I recently downloaded a new book to read. In the last week, I've found that I've had long periods of time with nothing to do (something which I will explain later in another post, most likely). Anyways, I figured that reading a new book would be a good way to fill these empty spaces in the day.
If you haven't figured it out yet, I kind of like hiking. So I looked for a book that involved hiking in someway. After searching ibooks, I found the book Hiking Through: Finding Peace and Freedom on the Appalachian Trail by Paul Stutzman. You can find the author's website here. I was first intrigued by the book because it involved the Appalachian Trail. Recently, the Appalachian Trail has fascinated me. Perhaps someday I might be able to thru hike the trail, but that's another story/post. Anyways, the book is about a man who recently lost his wife to cancer. After the death of his wife, he believed that God was calling him to pursue his life long dream to hike the entire Appalachian Trail.
If you are not into hiking and care nothing about the Appalachian Trail, then this book is probably not for you. He goes into deep detail about the trail and trail life in general. But beyond the descriptions of the trail, he has some very profound statements about God and life in general. I find many of his questions, thoughts and ramblings echo my own.
Today as I was reading the book, I came along a passage that struck me. I probably wouldn't do it justice if I tried to paraphrase, so I'm just going to let you read it for yourself.
From the book Hiking Through: Finding Peace and Freedom on the Appalachian Trail by Paul Stutzman
"Every day, it seemed that God revealed more of Himself to me. Perhaps it was because I wanted to hear. Several days before, I had been following a young man on the trail. When I was within speaking distance, I attempted a conversation with him, but was ignored. I realized he had earbuds in and was focused on his music. Everywhere these days, people are plugging their ears and depriving themselves of good conversation. That earpiece is like putting up a 'Do Not Disturb' sign. This ear-plugged hiker shut out not only all conversation with fellow humans, but also all the sounds of nature. He could not hear the singing birds or the whispering pinces.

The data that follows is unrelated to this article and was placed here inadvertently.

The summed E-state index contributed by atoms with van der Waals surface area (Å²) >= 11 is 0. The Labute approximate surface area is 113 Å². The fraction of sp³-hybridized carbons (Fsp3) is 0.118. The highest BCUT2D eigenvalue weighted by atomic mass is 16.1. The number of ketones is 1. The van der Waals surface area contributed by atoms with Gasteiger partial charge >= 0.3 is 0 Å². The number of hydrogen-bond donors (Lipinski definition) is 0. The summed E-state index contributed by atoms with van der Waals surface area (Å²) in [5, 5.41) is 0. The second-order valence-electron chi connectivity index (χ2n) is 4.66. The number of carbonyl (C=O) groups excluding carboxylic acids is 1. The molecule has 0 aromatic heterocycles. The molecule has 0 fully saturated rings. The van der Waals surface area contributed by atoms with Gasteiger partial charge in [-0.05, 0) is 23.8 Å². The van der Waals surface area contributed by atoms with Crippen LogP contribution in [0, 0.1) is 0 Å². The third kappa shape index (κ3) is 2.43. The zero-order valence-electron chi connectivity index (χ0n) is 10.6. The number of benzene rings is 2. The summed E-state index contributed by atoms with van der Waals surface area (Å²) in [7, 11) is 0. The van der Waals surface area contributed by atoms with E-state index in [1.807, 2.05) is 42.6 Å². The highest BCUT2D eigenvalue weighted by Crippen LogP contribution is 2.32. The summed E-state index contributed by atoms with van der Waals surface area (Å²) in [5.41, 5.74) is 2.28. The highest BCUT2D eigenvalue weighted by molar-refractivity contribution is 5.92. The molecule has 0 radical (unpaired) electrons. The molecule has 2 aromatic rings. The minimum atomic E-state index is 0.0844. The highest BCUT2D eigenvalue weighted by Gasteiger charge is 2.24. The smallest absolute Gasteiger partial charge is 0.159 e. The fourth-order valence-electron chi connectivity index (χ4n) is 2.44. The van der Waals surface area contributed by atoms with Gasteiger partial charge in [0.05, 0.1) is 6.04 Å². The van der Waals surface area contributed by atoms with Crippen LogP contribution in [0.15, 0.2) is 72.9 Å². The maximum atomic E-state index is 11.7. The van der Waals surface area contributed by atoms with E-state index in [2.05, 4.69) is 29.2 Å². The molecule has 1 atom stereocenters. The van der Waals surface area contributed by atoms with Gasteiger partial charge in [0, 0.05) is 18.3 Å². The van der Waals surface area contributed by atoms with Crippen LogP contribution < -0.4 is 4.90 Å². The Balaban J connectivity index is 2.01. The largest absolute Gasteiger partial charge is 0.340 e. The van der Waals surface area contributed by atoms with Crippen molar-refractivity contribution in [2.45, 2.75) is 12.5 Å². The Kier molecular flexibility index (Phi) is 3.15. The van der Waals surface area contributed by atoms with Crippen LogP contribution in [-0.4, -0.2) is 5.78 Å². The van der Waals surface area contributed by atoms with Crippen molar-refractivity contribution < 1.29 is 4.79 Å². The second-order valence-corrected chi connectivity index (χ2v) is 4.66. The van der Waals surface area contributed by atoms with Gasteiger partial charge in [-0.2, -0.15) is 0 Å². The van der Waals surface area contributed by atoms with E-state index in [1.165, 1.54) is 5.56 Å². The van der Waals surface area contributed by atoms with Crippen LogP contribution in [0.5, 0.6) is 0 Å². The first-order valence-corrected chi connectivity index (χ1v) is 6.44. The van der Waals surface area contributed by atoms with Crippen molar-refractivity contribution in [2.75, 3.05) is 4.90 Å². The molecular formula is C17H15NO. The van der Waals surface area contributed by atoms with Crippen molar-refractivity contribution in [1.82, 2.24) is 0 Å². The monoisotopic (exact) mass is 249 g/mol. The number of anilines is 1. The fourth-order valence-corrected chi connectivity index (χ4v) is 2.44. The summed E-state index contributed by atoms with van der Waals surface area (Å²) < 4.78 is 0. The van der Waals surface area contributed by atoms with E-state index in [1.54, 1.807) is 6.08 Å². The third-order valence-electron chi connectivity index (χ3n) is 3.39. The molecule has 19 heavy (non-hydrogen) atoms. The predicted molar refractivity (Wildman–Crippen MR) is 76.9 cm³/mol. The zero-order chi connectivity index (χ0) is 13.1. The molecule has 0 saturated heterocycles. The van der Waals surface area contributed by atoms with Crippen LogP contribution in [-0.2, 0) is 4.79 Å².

"Apparently he could not even hear the approaching thunder. The ear-plugged young man had a hiking partner who was a short distance ahead of him. Thunder had been rumbling around us, and rain drops started to fall as we crossed a road. The unplugged hiker had heard the warning rumbles; catching sight of a country church down the road, he dashed to the refuges of its little porch. But the other hiker marched on, head down, watching the trail and concentrating only on his music. His friend stood on that dry porch, calling, but the hiker never saw his friend leave the trail and certainly did not hear his name called out. He was soaked by the rain and separated from his partner. I wonder how far he walked before he realized he was alone.
"Though I watched with amusement as this little scene played out, I felt an inner nudge that said, 'That's you, you know.' And I got it. I saw myself in church on Sunday mornings, hoping to hear from God but letting so many worries and distractions clog my mind that I never could hear Him, even when He stood there calling my name."
My wife can definitely attest to the fact that I often let all the stresses and cares of the day (particularly work and finances) distract me from the here and now and from listening to her. How much more does this distract me from listening to God's still quiet voice. This is something that I have been praying about lately, particularly that I would be open and attentive to what God is trying to say to me. It is definitely something that I have often let fall along the wayside to the pressures of this world.
So, how about you? Do you have earphones in?